Saturday, 24 September 2016

Sending your baby to the house of tomorrow - Liz Kessler

I’ve ummed and ahhhed more than usual over what to write about this month. I’ve thought of and then rejected at least half a dozen ideas.

I was on the verge of asking if anyone wanted to do a guest post on my date – and then the advance copy of my new book turned up, and I realised that the joy of holding your new book in your hands for the first time never goes away.

You made this thing. It has so much of you poured into it. And yet, now that it exists in its own right, now that it is out there in the world – your role is done and you have to stand back and let it find its own way.

The letting go can be hard.

See, the thing is – I absolutely love this book. I love the characters, falling in love despite the biggest divide there is.

I loved writing it – each new scene unfolding virtually in front of my eyes as I walked along the wild coast path watching waves crashing on rocks, and listening to a playlist that brought me to tears more often than not.

I loved the process – the collaborating with the amazing poet, Ella Frears, who was so in tune with me that the poems she wrote felt as if they came from the pens of my actual characters. The songs she shared with me felt as if they came directly from the story I was weaving.

I loved all of it. And now that the book is going out there, it is taking a bit of my heart with it.

I am not a parent, so I don’t know if this analogy is as true as it feels, but producing a book does seem, to me, to be a bit like having a child. To be fair, probably not as painful as actual childbirth (although excruciatingly painful at times, in its own way!) Perhaps the process is more like the struggles, joys and extremes of bringing up a child from baby to adulthood.

I spent about eighteen months living with characters who had all sorts thrown at them. Bullying, panic attacks, life-threatening illnesses, drug overdoses, grief. Characters who somehow managed to choose love over all of these, again and again.

So yeah. It was an intense journey. And now, the book is out of my hands and – hopefully – into other people’s. It is finished, and I have to let go.

Luckily for me, I have an amazing editor, Helen Thomas, who helped break the intensity of the moment by sending me a text of the plotline - told in emojis! I love this as much as all the other things.

I have friends who are saying goodbye to their children as they go to university this month. I have witnessed their mixture of pride, fear, grief, loss, excitement and hope.

This is how it is with a book. I want the best for it. I want it to be liked – loved – thought well of.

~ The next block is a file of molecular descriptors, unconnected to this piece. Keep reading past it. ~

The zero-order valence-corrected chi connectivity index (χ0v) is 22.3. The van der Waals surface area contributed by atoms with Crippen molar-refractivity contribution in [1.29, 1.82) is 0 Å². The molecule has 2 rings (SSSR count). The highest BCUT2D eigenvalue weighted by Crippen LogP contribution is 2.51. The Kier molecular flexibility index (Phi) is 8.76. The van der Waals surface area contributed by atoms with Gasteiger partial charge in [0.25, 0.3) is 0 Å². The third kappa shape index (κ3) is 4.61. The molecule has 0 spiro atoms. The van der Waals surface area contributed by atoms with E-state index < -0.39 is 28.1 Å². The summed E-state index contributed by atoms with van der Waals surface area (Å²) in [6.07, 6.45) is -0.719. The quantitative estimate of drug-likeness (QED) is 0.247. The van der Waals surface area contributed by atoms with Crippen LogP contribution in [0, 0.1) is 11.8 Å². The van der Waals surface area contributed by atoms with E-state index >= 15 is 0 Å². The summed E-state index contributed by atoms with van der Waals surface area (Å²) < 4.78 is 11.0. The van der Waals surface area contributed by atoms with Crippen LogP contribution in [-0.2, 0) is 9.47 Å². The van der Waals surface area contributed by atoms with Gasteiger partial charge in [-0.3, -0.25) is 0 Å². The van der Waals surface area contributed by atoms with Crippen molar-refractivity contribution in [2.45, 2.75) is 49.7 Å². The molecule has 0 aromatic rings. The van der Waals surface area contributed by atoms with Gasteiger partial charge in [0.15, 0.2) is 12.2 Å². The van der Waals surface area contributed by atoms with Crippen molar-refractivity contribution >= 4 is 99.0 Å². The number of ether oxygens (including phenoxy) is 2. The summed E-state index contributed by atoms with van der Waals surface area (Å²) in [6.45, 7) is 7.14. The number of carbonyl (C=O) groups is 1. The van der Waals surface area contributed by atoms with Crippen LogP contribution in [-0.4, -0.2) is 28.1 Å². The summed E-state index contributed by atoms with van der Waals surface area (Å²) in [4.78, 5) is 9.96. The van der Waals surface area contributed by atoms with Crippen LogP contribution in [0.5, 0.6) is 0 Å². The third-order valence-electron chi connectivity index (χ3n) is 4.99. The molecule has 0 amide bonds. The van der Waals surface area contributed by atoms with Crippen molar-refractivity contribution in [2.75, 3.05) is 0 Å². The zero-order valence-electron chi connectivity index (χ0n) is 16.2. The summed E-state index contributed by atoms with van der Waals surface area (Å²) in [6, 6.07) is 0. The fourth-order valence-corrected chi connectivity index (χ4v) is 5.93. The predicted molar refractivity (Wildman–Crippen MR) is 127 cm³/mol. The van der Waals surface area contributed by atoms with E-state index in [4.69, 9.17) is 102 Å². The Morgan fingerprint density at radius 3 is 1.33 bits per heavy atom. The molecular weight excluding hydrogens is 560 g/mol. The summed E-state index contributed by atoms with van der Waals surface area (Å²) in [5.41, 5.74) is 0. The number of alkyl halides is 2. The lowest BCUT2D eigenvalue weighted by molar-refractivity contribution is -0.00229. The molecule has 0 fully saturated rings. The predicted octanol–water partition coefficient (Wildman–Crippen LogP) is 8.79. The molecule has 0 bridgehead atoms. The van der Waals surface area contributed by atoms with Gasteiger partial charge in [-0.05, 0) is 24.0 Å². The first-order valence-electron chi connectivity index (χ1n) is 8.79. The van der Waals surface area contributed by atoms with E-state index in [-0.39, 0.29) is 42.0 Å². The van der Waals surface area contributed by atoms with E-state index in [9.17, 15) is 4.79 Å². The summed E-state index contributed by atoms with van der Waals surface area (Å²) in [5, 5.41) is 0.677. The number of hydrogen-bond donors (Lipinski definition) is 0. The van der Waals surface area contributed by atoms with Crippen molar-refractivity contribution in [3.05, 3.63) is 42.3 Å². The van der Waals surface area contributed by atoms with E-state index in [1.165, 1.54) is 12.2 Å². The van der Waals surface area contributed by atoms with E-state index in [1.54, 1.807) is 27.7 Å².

If I had a child going to university right now, I don’t think I’d be rooting for them to come home with a first class degree and the highest praise for every piece of work they produced. Yes, of course, those things would be nice. But more than that, I believe the things that would make my heart swell would be to hear that they had made friends, they’d fallen in love, they were happy.

And so with the book – I don’t care about awards and shortlistings. Yes, they are nice (I haven’t had many in over a decade as a published author!) But I’d much rather my book found its way into the hands of young people who loved it, whose lives were enriched for having found it, who felt warm for reading it and wanted to share it with their friends.

I will do all I can to try to make this happen. In a few days, I’m off on a book tour where I will be meeting lots of young people all around the UK and sharing my book with them. Next week, I’m holding a book launch where I will celebrate its release. I'll accept every invitation I get to go and talk about it with young people.

I’ll give my baby the best upbringing I can, and send it off with a case full of clothes and books and a heart full of hope. Will people like it? I don't know. Will they criticise it, give it a rough time? They might. Once I've let it go, I have no control over what happens out there. And that’s how it should be. That’s part of the process. The letting go.

As Kahlil Gibran says, in The Prophet:

Your children are not your children.
They are the sons and daughters of Life's longing for itself.
They come through you but not from you,
And though they are with you yet they belong not to you.
You may give them your love but not your thoughts,
For they have their own thoughts.
You may house their bodies but not their souls,
For their souls dwell in the house of tomorrow,
which you cannot visit, not even in your dreams.

I hope that Haunt Me has a great time, out there in the house of tomorrow.

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1 comment:

Steve Gladwin said...

Liz I love that phrase 'the house of tomorrow.' I'm sure your book will have a wonderful time and I remember how enthusiastically you talked to us at Folly Farm about the ideas and the very important soundtrack. So good to hear you've been able to see all that home and ready for the next stage. Take care. Steve xx